Deadly Games: A History of the Roman Gladiators
By: FUN Monster
Ancient Rome was a thriving civilization famous for its many advances and innovations; however, while it's famous for its culture and structures, some of which still stand today, Rome was infamous for its savagery. One of the most well-known symbols of its brutality was the gladiatorial games. These games were a type of blood sport that were an important source of entertainment for both the government and the civilians of Rome. The game involved people, mostly men, who would fight one another to the death in a public arena.
The organization of gladiatorial games has its origins with the Etruscans, by whom the Romans were greatly influenced. The Etruscans used gladiator-style combat as a form of ritual sacrifice to honor the dead. When it started initially in Rome, the combat was a part of funeral games. The first recorded Roman gladiatorial game was in 264 B.C.E. and was arranged by the sons of the deceased Decimus Junius Brutus in his honor. The next recorded event wasn't until 216 B.C.E.; however, the first official game in Rome did not occur until 105 B.C.E.
Over time, the games grew increasingly institutionalized. The wealthy used them as an opportunity to flaunt their wealth, while the emperor would use them to mark military victories or to celebrate honored guests. Additionally, the violence and spectacle were used to placate the masses, serving as a distraction from concerns of the day. It was Julius Caesar who transitioned from gladiatorial games for funerals to staged events held in amphitheaters and arenas throughout the Roman empire. Following his assassination, Augustus Caesar, his adopted son, continued and expanded the gladiatorial events. The spectacle and frequency of the games increased as public unrest grew, and blood sports became a day-long event headlined by gladiatorial combat. The biggest of these events was held in the Colosseum in Rome. The construction of the Colosseum, which seated as many as 50,000, was an undertaking started by Emperor Vespasian and completed by his son and successor, Titus, in 80 C.E.
One became a gladiator either as a slave, a criminal, a volunteer, or a prisoner of war. Those who volunteered were often individuals who needed to make a living or pay off debt, such as aristocrats who were bankrupt. Gladiators would attend gladiator schools, where they were not only trained but housed, fed, and cared for to ensure that they could fight. In some cases, gladiators who were victorious were given a symbolic wooden sword called a rudis, which showed that they had been granted their freedom.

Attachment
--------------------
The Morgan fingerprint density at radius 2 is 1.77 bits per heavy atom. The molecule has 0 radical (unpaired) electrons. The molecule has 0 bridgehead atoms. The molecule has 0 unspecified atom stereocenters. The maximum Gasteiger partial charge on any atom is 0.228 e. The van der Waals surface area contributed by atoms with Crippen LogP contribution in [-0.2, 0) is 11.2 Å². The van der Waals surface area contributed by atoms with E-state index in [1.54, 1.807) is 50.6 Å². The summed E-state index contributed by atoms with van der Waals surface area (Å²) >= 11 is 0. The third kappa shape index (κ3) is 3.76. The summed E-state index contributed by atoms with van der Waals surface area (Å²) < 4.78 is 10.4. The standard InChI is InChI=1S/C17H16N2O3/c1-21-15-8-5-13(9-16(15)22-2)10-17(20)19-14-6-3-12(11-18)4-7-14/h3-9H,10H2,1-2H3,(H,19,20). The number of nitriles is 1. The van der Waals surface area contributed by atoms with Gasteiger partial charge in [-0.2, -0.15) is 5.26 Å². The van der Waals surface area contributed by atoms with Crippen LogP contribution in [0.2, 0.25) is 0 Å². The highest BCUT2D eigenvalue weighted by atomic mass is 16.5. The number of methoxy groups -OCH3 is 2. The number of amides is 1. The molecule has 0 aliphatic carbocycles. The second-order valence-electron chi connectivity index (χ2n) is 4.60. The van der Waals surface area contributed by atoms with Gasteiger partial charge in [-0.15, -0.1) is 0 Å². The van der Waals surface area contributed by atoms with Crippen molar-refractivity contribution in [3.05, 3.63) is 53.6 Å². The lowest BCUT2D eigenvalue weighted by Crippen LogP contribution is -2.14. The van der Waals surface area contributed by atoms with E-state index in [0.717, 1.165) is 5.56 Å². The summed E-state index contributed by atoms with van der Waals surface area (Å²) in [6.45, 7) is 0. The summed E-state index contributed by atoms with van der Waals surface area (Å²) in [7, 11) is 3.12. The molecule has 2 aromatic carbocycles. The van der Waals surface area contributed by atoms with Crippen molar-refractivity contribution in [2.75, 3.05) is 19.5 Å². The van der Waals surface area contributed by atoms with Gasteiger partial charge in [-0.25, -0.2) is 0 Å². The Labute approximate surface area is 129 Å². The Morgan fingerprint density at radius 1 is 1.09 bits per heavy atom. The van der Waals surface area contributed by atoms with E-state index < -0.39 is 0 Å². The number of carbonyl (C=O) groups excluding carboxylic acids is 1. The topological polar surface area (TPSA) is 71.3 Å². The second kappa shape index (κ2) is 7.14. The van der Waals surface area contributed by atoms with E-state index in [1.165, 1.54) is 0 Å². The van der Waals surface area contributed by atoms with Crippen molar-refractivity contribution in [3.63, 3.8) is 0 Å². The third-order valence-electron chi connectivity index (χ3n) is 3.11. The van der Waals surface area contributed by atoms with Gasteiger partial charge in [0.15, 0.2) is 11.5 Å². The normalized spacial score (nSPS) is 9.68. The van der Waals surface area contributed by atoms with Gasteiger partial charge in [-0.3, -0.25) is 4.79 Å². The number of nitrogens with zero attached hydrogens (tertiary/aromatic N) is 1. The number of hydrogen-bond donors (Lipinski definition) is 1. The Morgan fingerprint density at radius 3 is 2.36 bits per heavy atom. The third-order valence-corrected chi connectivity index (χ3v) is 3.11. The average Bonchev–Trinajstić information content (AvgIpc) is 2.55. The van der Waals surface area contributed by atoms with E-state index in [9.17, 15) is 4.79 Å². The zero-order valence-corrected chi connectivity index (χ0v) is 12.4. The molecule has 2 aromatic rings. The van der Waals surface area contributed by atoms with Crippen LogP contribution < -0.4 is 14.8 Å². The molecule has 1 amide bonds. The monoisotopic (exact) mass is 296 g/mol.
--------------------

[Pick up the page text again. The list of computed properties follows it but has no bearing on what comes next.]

While the term "gladiator" comes from the name of a type of sword that gladiatorial combatants often used, called a gladius, the fighters were known for using a range of weapons. The specific weapon was often determined by the class a gladiator was placed in. These classes included Samnite, Thracian, Retarius, and Murmillones, and these categories would also determine the armor they wore. The weapon of a Thracian gladiator, for example, might be a sica, or curved short sword, and a round shield, while a Retarius fighter would wield a trident and a net.
Certain gladiators gained fans and popularity, while some even became famous. Of these, arguably the most famous was Spartacus. Spartacus was a former soldier turned prisoner and gladiator who led a gladiator and slave revolt that spanned from Capua, which was a training school, to the south of Italy, where he was defeated. His revolt lasted for two years. Another famous gladiator was named Flamma. He was famous for having one of the best win records of all gladiators: He won 21 of his 34 matches and had only four losses. In nine of his matches, both he and his opponent were declared winners. He is also known for turning down a rudis four times in order to continue fighting. Emperor Commodus, while not a professional gladiator, was also famous for his frequent participation in the games, often dressing as Mercury and using a bow, which he used to kill animals safely from a platform.
In 325 C.E., the games were outlawed by Constantine I, but that did not put an end to them. It was not until 399 C.E. that Emperor Honorius finally managed to stop the gladiator games, with the last event in Rome taking place in 404 C.E.
Read the following resources to find more information about ancient Roman gladiators:
- The Roman Gladiator
- Ten Things You May Not Know About Roman Gladiators
- Gladiators: Heroes of the Roman Amphitheater
- Roman Gladiators Were War Prisoners and Criminals, Not Sporting Heroes
- Gladiator School Discovery Reveals Hard Lives of Ancient Warriors
- From Slave to Rebel Gladiator: The Life of Spartacus (video)
- Spartacus: History of the Gladiator Revolt Leader
- Roman Gladiators: A Dangerous Job for a Chance for a Better Life
- What Gladiator School Was Like
- Gladiators: Roman Sport
- Types of Gladiators
- Top Five Gladiators
- Spartacus War: Story of the Real-Life Gladiator
- Female Gladiators Were a Part of the Lure of the Roman Arena, Too
- Gladiators Fact Sheet
- Sudden Death: Gladiators Were Sports' First Superstars, Providing Thrills, Chills, and Occasional Kills
- The Real Lives of the Gladiators of Rome: The Unfathomable Sport of Life and Death
- The Last Fight in the Coliseum
- Gladiators Come Alive
- The Real Gladiators
- The Gladiators: History's Most Dangerous Sport
- The Romans: Gladiators
- Was a Gladiator's Fate Actually Determined by a Thumb?
- Gladiators, Chariots, and the Roman Games